For the record - SOME in the Georgia General Assembly are looking at a 'short session' because it is election year and by law these folks CANNOT campaign while in session. According to the state constitution they WILL have to have a full session....

LIGHTER SIDE

 

Political Cartoons by AF BrancoPolitical Cartoons by Tom Stiglich

ALERT ALERT

TOTAL BULLSHIT!: Trump Goes Off On Mueller Report, People Who ‘Take So-Called Notes'

After a 22-month investigation — with 2,800 subpoenas, 500 witnesses and 500 search warrants, which generated thousands of pages of information, all costing upwards of $30 million — the media boiled it all down to two words: “I’m fucked.”

The media, toeing the line for Hillary Clinton — who, after her shocking and humiliating loss decided that she needed someone or something to blame and pointed a crooked finger at Russia — decided that President Trump all but admitted his alleged crimes with those two words.

In his report revealed on Thursday, Robert Mueller described a scene in the Oval Office that allegedly took place right after he was appointed special counsel and charged with investigating allegations that Trump or his campaign minions colluded with Russia to alter the outcome of the 2020 election.

“Oh my God,” the president told then Attorney General Jeff Sessions, according to the report. “This is terrible. This is the end of my Presidency. I’m fucked.” The interaction was recorded in notes taken by Session’s chief of staff, Jody Hunt.

Many media outlets did not include the context, which was plainly spoken by Trump at the same time. “Everyone tells me if you get one of these independent counsels it ruins your presidency,” Trump said. “It takes years and years and I won’t be able to do anything. This is the worst thing that ever happened to me.”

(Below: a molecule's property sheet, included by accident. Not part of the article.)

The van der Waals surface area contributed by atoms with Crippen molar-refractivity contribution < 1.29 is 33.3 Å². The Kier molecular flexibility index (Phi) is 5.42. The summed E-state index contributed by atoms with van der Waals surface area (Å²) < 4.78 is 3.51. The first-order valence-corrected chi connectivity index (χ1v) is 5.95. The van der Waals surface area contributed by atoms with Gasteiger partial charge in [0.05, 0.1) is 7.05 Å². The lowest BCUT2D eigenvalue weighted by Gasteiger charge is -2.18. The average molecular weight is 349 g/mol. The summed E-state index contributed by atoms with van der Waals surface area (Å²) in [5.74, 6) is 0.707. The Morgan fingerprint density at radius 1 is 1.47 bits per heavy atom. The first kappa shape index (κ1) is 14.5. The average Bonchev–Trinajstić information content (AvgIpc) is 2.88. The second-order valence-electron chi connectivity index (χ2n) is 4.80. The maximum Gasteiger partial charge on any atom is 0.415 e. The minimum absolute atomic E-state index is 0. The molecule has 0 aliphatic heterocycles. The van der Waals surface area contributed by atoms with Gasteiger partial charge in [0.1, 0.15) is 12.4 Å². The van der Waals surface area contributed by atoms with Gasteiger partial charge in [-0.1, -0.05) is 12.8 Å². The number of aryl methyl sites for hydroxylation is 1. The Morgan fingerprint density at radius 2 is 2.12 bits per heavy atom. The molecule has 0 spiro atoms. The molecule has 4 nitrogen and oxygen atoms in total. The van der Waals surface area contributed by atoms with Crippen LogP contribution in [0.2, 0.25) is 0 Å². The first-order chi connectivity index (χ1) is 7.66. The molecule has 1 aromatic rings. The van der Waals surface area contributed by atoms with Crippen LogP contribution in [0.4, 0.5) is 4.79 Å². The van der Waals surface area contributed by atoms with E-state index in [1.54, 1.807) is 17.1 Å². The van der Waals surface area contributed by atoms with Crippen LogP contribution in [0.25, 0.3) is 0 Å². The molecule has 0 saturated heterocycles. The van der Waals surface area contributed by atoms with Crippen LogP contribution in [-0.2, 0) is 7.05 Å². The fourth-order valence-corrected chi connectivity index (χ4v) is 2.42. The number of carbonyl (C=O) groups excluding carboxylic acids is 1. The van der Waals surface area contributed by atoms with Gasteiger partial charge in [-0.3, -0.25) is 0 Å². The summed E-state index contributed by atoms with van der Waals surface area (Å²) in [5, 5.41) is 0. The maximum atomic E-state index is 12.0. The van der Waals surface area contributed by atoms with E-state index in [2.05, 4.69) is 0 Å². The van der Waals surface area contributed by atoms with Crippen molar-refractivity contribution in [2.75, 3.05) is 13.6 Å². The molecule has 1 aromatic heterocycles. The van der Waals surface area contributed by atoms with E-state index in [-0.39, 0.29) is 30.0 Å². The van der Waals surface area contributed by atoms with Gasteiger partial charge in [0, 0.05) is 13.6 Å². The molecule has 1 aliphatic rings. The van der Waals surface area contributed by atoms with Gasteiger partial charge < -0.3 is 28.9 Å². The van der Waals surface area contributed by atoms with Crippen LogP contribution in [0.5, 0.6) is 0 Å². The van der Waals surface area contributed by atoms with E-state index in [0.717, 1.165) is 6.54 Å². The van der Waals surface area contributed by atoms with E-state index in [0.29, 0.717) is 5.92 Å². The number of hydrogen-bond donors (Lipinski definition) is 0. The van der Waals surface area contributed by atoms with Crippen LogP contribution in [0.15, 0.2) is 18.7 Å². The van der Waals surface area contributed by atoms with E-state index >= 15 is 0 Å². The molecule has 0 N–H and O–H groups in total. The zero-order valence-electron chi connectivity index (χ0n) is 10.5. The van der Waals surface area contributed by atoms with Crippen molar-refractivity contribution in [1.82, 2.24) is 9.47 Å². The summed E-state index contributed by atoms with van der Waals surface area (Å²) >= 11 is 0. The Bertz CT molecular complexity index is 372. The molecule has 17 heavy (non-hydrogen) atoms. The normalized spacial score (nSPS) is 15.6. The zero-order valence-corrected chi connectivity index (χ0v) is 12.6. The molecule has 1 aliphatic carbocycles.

Luckily for America, he has been able to work through it all, returning the economy to its past glory, achieving record lows in unemployment, and much more.

Now, Trump is taking aim at “people that take so-called ‘notes.’ “

“Statements are made about me by certain people in the Crazy Mueller Report, in itself written by 18 Angry Democrat Trump Haters, which are fabricated & totally untrue. Watch out for people that take so-called ‘notes, when the notes never existed until needed. Because I never….” Trump wrote Friday morning on Twitter.

Donald J. Trump    realDonaldTrump

Statements are made about me by certain people in the Crazy Mueller Report, in itself written by 18 Angry Democrat Trump Haters, which are fabricated & totally untrue. Watch out for people that take so-called “notes,” when the notes never existed until needed. Because I never....

Trump got worked up after that, calling some tales told in the report “total bullshit.”

“[I]t was not necessary for me to respond to statements made in the ‘Report’ about me, some of which are total bullshit & only given to make the other person look good (or me to look bad). This was an Illegally Started Hoax that never should have happened,” he wrote.

Donald J. Trump   realDonaldTrump

Late Thursday night, Trump also praised Wall Street Journal opinion writer Kimberley Strassel, saying she “should get the Pulitzer. She is a treasure (and I don’t know her) who correctly called the Russia Hoax right from the start! Others who were soooo wrong will get the Prize. Fake News!”

Donald J. Trump    realDonaldTrump

Kimberley Strassel should get the Pulitzer. She is a treasure (and I don’t know her) who correctly called the Russia Hoax right from the start! Others who were soooo wrong will get the Prize. Fake News!

Kimberley Strassel    @KimStrassel

Jump to "where the Mueller team lists its 'prosecution and declination' decisions . . . try not to picture Mueller 'pit bull' prosecutor Andrew Weissmann collapsed under mountains of federal statutes after his two-year hunt to find one that applied."

In a tweet on Thursday, Strassel perfectly summed up the contents of the Mueller report.

“1) What is in the Mueller report: –endless, unrevealing details of inconsequential interaction between trump folks and Russians. –remarkable details about the many and varied statutes the SC [special counsel] nonetheless debated using to tie someone up for something on the Russia front,” she wrote.

Kimberley Strassel    @KimStrassel

1) What is in the Mueller report:
--endless, unrevealing details of inconsequential interaction between trump folks and Russians.
--remarkable details about the many and varied statutes the SC nonetheless debated using to tie someone up for something on the Russia front